Εμείς ποδά κι εσείς ποτζεί*
METİN MÜNİR NICOSIALast Friday, a registered mail notification in my name arrived at a friend’s address on the Greek side of Nicosia. I went to the post office located over the city wall facing Ledra Street.
I gave the notice paper to the Greek on the counter. He went back grumbling, came back with a small package. He said, “May I see your ID?”
I took out my Turkish Cyprus identity card and gave it to him.
“We do not accept this,” he said. “Don’t you have another ID? A Cypriot Republic ID?”
I told him I did not have any other ID.
“Then I cannot hand this packet to you.”
“In official Cypriot offices, only Cypriot identities are valid,” he said.
“Do you ask for Cypriot identities from Guatemalans as well?” I asked.
Knowing that it would be in vain, I nevertheless went to the manager of the post office, but she reiterated the same thing.
“Bring another ID,” she said. “This identity is not valid. We will return the package.”
This was not true. Just a while ago, I used the same ID and showed it to the Greek Cypriot police while crossing from the Turkish side to the Greek side. Thousands of Turks cross to the Greek side monthly using these ID cards. Three or four months ago, I picked up another package with the same ID from a different Greek Cypriot post office.
Apart from that, the post office is not a passport booth. Receiving a package from the post office has no connection with citizenship or who issued your ID card.
They knew all these but they were just displaying plain discrimination; they were being treacherous just because I was a Turk.
I am no stranger to this attitude.
The Cypriot Republic, which was formed after the British left the island, was dominated by the Greek Cypriots after intercommunal clashes started in 1963, and Turks were forced into living in ghettos in enclaves where they were the majority. To force the Turks to leave the island, the Greek Cypriots resorted to every method, including massacres.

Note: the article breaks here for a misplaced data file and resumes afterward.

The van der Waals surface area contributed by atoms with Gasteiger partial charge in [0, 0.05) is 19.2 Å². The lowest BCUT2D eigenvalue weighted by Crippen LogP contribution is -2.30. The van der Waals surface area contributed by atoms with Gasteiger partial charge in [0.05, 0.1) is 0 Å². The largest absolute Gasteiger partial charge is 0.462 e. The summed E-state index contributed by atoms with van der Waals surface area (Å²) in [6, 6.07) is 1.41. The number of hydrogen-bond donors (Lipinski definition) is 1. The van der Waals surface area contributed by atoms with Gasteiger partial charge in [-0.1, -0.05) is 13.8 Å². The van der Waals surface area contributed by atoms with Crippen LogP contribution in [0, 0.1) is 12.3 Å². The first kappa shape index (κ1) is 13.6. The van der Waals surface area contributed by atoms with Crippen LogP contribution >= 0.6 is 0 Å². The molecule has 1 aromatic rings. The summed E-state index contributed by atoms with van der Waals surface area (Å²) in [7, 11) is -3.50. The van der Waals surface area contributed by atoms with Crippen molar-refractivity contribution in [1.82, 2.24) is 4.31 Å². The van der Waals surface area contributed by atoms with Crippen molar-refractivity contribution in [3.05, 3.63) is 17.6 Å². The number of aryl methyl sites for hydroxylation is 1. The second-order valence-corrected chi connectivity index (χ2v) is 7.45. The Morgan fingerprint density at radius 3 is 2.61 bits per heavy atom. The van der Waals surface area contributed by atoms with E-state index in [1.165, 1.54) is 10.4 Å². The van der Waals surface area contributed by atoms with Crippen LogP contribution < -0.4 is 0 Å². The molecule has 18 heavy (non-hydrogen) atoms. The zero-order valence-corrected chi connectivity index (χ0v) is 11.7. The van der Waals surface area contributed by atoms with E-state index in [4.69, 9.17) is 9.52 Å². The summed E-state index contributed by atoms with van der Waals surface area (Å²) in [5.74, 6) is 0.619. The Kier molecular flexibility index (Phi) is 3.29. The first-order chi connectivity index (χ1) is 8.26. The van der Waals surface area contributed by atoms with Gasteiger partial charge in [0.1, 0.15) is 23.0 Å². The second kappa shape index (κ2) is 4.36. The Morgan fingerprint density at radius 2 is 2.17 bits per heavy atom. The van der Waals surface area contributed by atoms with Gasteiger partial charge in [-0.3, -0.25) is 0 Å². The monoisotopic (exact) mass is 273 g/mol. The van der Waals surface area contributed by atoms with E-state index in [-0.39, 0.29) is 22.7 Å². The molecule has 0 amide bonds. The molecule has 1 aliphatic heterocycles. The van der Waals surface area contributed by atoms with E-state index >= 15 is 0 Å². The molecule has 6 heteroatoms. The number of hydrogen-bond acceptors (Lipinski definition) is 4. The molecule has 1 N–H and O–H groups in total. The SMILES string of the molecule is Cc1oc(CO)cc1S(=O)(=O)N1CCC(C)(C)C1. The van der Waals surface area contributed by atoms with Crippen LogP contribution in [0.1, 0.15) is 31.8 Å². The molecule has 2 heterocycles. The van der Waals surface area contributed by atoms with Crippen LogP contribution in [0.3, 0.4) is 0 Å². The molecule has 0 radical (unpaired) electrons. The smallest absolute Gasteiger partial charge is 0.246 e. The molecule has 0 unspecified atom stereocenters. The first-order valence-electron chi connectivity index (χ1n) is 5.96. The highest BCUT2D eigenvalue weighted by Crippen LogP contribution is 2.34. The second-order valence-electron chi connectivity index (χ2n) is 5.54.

I think it was 1964. I had lost my passport. I went to the passport department and got in line. When it was my turn, the Greek employee asked me, “What do you want?”
I told him I had lost my passport and wanted to get a new one.
“You Turks always lose your passports,” he said and pointed at the long queue behind me. “Go and join the queue again.”
I went to the end of the queue. When it was my turn in a couple of hours, it was only him and me left.
“Come tomorrow,” he said. “The shift is over for today.”
Similarly, in airports, all other passengers would pass freely but they would make Turks gather at one side and search their baggage high and low. They would high-handedly confiscate any item they wished.
In one case, I had a bottle of rakı in my luggage that I had brought from Ankara for a friend. The Greek Cypriot officer told me, “You cannot come in with this.”
I told him I had the right to bring in one bottle.
“You will pay custom tax,” he said.
He named an incredible amount of money. He thought I would leave the bottle for him and go. I told him I would pay it, just to avoid giving him that pleasure. I paid it and left.
After the border separating the communities was opened and when crossings between the two zones were allowed, I made truly dear Greek Cypriot friends.
But I know that the Greek side is a foreign country for us and the majority of those living there are like the ones in the post office. They are racist, strict, full of hate, unrepentant; they would never admit their faults and they never agree that you have a right to live as well. They are the kind who Cypriot Turks call “Assıl Gara Gavur” (Real Black Infidel).
And, to prevent, once again, us from becoming the meat and them becoming the knife, the best solution is to live in a loose federation – as loose as can be.
As some right-wing Greek Cypriots say:
Εμείς ποδά κι εσείς ποτζεί.
* We are here; you are there
Metin Münir is a columnist for daily Milliyet in which this piece was published on April 25. It was translated into English by the Daily News staff.